Still on gifts, I also found that the Americans were all out in their celebration of birthdays and wedding anniversaries. For these two occasions, a fitting gift was always expected of. The value of the gift would of course depend on the economic standing of the person concerned. Overlooking or forgetting the birthday or wedding anniversary of one’s lover or spouse, to many people, was an unforgivable mistake. Relationships and marriages had been known to go sour as a result of such a mistake. Luckily, many Americans that I knew only had one wife and one or two children.

To be continued...

Living in USA - Part 7

Then came summer, a time where most Americans, except graduate students probably, would be enjoying themselves, get their free sun tan whether by being at beaches or just by lying around in front of their houses or in the field somewhere.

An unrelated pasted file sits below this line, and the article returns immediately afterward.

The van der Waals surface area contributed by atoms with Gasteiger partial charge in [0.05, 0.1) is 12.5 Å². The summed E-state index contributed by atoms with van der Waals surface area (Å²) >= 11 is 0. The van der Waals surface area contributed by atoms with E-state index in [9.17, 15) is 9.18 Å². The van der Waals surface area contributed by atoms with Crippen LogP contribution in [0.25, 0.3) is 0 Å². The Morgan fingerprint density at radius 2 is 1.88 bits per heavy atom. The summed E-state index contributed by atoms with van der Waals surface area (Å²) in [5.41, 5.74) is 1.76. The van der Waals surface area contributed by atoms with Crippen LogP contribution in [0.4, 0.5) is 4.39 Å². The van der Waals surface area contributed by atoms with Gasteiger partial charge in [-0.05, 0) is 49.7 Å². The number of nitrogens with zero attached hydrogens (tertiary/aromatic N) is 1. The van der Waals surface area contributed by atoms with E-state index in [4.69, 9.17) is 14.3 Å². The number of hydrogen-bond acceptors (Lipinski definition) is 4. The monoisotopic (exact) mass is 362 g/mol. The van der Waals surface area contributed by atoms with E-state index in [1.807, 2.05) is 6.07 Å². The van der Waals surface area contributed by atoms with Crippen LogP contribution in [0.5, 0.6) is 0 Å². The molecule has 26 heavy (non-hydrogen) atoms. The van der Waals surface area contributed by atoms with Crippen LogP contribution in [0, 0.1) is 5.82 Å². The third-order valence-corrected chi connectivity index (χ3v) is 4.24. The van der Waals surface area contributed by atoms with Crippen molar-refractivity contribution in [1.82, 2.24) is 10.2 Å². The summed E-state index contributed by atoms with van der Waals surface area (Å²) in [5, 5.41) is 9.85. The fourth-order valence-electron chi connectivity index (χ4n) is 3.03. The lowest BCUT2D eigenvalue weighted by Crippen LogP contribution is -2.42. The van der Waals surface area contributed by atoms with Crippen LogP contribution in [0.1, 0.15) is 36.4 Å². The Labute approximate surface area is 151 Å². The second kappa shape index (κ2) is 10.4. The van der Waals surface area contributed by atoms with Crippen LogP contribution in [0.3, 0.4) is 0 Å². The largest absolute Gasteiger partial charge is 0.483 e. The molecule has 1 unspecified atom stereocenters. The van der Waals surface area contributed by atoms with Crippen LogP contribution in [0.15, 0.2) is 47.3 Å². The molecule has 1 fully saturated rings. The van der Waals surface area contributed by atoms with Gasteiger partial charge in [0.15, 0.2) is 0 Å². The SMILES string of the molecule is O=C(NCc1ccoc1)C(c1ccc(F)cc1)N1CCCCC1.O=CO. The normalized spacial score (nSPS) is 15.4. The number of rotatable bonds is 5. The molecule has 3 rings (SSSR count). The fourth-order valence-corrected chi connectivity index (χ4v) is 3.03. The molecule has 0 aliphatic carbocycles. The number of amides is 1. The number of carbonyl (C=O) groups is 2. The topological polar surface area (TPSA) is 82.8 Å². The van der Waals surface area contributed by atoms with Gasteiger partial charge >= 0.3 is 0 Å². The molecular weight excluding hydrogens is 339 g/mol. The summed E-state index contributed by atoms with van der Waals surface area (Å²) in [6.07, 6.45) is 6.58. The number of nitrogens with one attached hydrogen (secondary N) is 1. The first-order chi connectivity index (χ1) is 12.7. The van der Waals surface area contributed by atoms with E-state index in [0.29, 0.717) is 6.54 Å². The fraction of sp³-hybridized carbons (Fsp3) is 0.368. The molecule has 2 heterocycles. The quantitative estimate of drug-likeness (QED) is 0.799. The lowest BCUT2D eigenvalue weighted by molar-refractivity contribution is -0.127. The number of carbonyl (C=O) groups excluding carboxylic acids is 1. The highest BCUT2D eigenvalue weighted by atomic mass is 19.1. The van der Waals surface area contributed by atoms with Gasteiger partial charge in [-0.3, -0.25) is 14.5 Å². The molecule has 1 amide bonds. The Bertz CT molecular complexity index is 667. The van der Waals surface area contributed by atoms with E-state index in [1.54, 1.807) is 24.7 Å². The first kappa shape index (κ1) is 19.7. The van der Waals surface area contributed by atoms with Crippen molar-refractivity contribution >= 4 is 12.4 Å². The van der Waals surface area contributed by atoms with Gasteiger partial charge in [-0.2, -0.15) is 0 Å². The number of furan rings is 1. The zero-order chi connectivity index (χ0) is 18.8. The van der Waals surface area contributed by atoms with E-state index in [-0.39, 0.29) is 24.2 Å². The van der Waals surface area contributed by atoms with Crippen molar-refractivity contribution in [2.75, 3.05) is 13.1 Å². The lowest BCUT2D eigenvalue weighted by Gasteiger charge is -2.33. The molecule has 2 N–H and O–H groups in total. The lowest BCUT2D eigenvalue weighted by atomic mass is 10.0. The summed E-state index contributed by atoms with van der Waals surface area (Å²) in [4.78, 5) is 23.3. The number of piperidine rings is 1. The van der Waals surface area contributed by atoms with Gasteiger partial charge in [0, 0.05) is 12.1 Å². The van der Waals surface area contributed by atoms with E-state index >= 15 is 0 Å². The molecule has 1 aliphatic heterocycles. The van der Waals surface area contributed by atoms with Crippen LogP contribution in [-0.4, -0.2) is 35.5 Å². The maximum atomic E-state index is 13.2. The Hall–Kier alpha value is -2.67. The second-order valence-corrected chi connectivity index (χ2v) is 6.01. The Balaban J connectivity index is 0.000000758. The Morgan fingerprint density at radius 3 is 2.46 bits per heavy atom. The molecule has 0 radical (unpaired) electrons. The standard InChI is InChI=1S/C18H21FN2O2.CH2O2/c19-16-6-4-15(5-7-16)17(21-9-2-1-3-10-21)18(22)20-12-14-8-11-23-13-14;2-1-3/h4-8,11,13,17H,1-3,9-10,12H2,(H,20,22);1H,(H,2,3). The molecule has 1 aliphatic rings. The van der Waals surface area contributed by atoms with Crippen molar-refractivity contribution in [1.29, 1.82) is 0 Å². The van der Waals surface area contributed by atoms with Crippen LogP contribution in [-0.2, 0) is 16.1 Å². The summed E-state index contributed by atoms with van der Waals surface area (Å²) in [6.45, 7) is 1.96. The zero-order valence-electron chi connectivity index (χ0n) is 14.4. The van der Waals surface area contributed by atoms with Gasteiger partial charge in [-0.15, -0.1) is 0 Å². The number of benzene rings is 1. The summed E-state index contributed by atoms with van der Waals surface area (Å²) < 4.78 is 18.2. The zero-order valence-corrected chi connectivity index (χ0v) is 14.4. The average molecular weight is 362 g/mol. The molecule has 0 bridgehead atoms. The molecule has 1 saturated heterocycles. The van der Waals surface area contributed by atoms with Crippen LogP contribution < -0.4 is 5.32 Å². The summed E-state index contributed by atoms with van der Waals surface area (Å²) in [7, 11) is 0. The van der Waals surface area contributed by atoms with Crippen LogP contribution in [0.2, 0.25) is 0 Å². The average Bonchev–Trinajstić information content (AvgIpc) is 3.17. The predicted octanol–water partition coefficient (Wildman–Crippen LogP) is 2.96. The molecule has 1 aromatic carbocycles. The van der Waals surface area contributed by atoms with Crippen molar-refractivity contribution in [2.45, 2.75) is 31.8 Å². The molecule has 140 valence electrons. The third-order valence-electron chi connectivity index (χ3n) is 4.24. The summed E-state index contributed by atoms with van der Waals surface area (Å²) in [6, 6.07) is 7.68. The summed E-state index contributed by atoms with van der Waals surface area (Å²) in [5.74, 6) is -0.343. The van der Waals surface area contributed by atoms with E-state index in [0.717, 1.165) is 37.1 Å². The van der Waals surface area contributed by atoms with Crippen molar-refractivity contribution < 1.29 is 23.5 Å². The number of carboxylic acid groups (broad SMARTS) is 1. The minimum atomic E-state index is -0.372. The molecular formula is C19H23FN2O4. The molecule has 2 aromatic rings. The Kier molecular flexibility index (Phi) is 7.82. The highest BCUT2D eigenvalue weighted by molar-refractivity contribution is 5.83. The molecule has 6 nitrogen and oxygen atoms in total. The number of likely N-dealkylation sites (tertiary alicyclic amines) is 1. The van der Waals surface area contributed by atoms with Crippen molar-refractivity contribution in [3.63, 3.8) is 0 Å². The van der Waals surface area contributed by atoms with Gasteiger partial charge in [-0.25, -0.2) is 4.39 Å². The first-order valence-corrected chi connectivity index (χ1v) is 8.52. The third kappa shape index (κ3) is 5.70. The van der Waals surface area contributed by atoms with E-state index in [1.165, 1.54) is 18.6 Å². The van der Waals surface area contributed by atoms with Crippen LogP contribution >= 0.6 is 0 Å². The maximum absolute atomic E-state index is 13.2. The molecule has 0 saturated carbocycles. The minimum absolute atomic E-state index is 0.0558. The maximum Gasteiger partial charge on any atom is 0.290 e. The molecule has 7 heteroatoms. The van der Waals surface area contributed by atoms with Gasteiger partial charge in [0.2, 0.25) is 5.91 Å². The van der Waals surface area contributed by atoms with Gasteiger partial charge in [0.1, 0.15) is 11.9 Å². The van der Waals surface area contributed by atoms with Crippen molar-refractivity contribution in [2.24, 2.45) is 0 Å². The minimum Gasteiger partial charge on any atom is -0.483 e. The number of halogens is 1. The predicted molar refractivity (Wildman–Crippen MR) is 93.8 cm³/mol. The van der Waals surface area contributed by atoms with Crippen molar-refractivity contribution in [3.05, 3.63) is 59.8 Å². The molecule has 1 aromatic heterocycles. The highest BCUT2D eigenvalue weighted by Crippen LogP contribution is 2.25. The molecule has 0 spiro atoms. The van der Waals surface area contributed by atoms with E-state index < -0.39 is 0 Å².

Schools would be closed for three long months. Parents would be near crazy just thinking how to fill up their children’s free time. Summer camps were a few options parents had to make sure children used their free time wisely, but they could be very expensive.

As for us Muslim parents, the Athens Islamic Centre organized classes for children. In their free times, Syazwan and Syafiq were always playing outside, coming up only to quench their thirst. Swimming pools were crowded with people trying their best to keep cool.

Students, the undergraduates mostly, came to school in their skimpiest of outfits. It was in summer too that I was first introduced to biopsy duties. Surgical specimens from the university veterinary clinics and other clinics from all over US were processed, stained and read by graduate students together with the pathologists.

Reading and interpreting biopsy slides was a real challenge to me. There were too many skin conditions and tumours in dogs and other animals that I had never heard of before. My previous veterinary studies in Malaysia did not put very much emphasis on small animals and tumours.